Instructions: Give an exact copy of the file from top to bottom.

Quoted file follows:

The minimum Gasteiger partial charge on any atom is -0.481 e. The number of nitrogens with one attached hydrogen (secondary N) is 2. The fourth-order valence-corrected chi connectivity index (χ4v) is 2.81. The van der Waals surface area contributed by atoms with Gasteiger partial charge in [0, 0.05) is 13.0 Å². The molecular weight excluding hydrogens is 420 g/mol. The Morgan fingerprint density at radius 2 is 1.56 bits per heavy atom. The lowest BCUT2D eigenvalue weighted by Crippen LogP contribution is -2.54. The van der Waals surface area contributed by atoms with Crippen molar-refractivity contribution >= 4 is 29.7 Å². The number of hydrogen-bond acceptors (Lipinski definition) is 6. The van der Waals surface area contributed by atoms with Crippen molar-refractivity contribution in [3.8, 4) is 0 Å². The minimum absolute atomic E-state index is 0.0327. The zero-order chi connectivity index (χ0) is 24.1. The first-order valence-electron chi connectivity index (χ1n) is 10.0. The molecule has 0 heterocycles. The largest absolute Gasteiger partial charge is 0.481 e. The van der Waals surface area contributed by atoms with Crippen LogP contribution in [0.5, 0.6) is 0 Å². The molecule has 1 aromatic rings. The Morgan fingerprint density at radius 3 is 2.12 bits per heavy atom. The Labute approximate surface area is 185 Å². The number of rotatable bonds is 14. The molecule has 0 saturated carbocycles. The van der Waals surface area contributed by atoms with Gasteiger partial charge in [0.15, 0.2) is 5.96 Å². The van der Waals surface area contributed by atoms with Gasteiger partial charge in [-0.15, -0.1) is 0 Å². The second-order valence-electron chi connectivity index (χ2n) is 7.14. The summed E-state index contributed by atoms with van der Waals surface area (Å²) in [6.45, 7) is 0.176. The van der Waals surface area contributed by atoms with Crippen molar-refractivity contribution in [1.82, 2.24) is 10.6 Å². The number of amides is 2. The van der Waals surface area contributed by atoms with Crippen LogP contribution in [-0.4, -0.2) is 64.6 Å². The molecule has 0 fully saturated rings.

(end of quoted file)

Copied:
The minimum Gasteiger partial charge on any atom is -0.481 e. The number of nitrogens with one attached hydrogen (secondary N) is 2. The fourth-order valence-corrected chi connectivity index (χ4v) is 2.81. The van der Waals surface area contributed by atoms with Gasteiger partial charge in [0, 0.05) is 13.0 Å². The molecular weight excluding hydrogens is 420 g/mol. The Morgan fingerprint density at radius 2 is 1.56 bits per heavy atom. The lowest BCUT2D eigenvalue weighted by Crippen LogP contribution is -2.54. The van der Waals surface area contributed by atoms with Crippen molar-refractivity contribution >= 4 is 29.7 Å². The number of hydrogen-bond acceptors (Lipinski definition) is 6. The van der Waals surface area contributed by atoms with Crippen molar-refractivity contribution in [3.8, 4) is 0 Å². The minimum absolute atomic E-state index is 0.0327. The zero-order chi connectivity index (χ0) is 24.1. The first-order valence-electron chi connectivity index (χ1n) is 10.0. The molecule has 0 heterocycles. The largest absolute Gasteiger partial charge is 0.481 e. The van der Waals surface area contributed by atoms with Crippen LogP contribution in [0.5, 0.6) is 0 Å². The molecule has 1 aromatic rings. The Morgan fingerprint density at radius 3 is 2.12 bits per heavy atom. The Labute approximate surface area is 185 Å². The number of rotatable bonds is 14. The molecule has 0 saturated carbocycles. The van der Waals surface area contributed by atoms with Gasteiger partial charge in [0.15, 0.2) is 5.96 Å². The van der Waals surface area contributed by atoms with Gasteiger partial charge in [-0.15, -0.1) is 0 Å². The second-order valence-electron chi connectivity index (χ2n) is 7.14. The summed E-state index contributed by atoms with van der Waals surface area (Å²) in [6.45, 7) is 0.176. The van der Waals surface area contributed by atoms with Crippen molar-refractivity contribution in [1.82, 2.24) is 10.6 Å². The number of amides is 2. The van der Waals surface area contributed by atoms with Crippen LogP contribution in [-0.4, -0.2) is 64.6 Å². The molecule has 0 fully saturated rings.